It is a rule of thumb that most African start-ups fail within five years of operation. Not all businesses around the world thrive for up to two years, and the recorded 80% start-up demise has been as a result of failed or inadequately structured expansion. In other words, most businesses within the sphere of ‘failed start-ups’ (Small and Medium Scale Enterprises – SMEs) missed it at the point of expansion, folding up after only a few months into a seemingly good business venture.
Clearly, it appears that almost every start-up is gearing towards expanding their business. It is a venture that most entrepreneurs look forward to. However, there are underlined rules to this game and essential considerations to be made.
Certain realization should accompany management’s decisions when considering moving a business to the next level, or when it comes to expansion – either by the introduction of a new line of product and service, or an extension of an existing one.
Essentially, adequate research, planning and proper implementation are the backbones of any successful expansion consideration for small businesses.
The first reality that entrepreneurs must come to terms with, before embarking on any form of expansion, is that it is not automatic, neither is it a free meal ticket to financial boom and freedom. The notion of making quick money or more profit, must be suspended for a while.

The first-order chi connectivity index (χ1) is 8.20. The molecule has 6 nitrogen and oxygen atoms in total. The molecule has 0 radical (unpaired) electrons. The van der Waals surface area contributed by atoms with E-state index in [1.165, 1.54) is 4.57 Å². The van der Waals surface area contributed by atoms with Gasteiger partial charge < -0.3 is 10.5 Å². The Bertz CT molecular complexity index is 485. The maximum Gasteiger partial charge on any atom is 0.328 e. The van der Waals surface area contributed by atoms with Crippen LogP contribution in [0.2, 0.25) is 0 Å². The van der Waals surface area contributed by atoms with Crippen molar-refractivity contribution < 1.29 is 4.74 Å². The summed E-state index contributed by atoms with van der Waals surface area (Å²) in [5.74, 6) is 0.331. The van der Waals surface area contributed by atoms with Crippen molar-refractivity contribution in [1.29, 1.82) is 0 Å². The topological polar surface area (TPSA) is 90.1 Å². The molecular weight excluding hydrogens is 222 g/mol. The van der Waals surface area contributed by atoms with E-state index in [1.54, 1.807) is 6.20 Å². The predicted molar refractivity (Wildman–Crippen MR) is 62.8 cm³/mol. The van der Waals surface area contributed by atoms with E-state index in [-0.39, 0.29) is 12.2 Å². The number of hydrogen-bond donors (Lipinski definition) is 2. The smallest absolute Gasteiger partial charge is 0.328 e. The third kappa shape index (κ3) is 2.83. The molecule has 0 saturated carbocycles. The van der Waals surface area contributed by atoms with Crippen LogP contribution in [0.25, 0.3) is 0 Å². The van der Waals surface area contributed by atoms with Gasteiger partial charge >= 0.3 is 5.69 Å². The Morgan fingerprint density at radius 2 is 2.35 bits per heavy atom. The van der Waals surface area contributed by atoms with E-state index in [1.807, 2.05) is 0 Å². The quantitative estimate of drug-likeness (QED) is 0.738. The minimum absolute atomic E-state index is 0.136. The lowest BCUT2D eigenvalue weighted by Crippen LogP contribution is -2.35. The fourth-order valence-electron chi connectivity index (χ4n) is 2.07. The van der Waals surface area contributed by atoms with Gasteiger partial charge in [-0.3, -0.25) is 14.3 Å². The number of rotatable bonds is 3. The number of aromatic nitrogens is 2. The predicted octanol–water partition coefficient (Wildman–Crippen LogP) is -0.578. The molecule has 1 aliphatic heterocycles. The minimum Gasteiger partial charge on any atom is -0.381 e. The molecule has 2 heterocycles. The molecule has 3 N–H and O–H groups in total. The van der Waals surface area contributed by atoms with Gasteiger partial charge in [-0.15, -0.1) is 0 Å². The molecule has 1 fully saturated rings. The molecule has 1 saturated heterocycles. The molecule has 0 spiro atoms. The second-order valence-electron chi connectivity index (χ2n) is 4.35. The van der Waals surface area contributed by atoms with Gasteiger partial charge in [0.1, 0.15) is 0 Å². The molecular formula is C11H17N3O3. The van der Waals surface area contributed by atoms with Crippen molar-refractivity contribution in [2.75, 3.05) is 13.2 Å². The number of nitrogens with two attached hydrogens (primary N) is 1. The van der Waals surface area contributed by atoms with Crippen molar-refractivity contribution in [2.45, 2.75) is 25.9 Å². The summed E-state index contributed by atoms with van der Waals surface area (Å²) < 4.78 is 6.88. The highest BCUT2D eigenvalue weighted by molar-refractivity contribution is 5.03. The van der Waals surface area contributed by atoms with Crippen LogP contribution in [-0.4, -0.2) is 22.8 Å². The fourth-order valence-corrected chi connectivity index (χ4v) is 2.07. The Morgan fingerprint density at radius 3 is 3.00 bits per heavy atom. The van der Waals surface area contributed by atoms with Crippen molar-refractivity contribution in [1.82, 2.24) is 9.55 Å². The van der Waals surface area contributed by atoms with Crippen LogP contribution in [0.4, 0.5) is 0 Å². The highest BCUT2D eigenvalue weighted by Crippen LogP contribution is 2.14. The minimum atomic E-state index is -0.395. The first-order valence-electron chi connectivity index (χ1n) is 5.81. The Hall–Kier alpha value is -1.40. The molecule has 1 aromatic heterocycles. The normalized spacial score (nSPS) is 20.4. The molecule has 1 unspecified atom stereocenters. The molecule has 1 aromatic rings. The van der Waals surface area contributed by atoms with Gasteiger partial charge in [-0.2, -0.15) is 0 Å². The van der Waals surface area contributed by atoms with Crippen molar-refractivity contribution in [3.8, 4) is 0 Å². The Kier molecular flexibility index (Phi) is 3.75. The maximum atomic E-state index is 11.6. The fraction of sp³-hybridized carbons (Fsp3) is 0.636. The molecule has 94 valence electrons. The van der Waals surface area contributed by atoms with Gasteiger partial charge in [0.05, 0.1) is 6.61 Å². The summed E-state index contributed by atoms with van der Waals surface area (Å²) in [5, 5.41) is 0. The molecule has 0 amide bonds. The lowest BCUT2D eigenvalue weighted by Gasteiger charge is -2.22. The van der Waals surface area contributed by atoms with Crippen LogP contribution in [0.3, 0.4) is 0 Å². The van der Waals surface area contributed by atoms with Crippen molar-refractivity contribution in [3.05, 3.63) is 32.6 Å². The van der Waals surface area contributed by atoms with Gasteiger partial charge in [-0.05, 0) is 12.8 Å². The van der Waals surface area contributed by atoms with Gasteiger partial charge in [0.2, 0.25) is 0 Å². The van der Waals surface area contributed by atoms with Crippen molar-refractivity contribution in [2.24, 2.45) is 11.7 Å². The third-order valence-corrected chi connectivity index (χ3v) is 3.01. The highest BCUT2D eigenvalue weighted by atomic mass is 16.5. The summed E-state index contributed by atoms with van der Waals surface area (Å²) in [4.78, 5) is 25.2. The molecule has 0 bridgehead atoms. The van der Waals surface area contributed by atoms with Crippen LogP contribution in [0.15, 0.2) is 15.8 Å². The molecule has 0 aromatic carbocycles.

It is also important to undertake a thorough investigation of the new course, the clime, the target market, cost implications in all ramifications: financial capability and readiness, production, location and equipment, if need be.
It is usually advisable to undertake the expansion in stages, because over-enthusiasm and unfounded theories by entrepreneurs in small and medium scale enterprises have led them to liquidation.
Expansion involves increased overheads, and if your business cannot cushion the effect internally, it can lead to an untimely fold-up. A thorough analysis and understanding of all factors involved in the process is important, in order to withstand unforeseen or anticipated challenges from competition, target market, market trends etc.
Finally, a good internal management culture and sustainability structures must be in place… in case the project becomes more successful than the company can handle.
Furthermore, a concrete internal system for checks and evaluation must be in place to measure progress and correct errors.
Are you ready to proceed with this?
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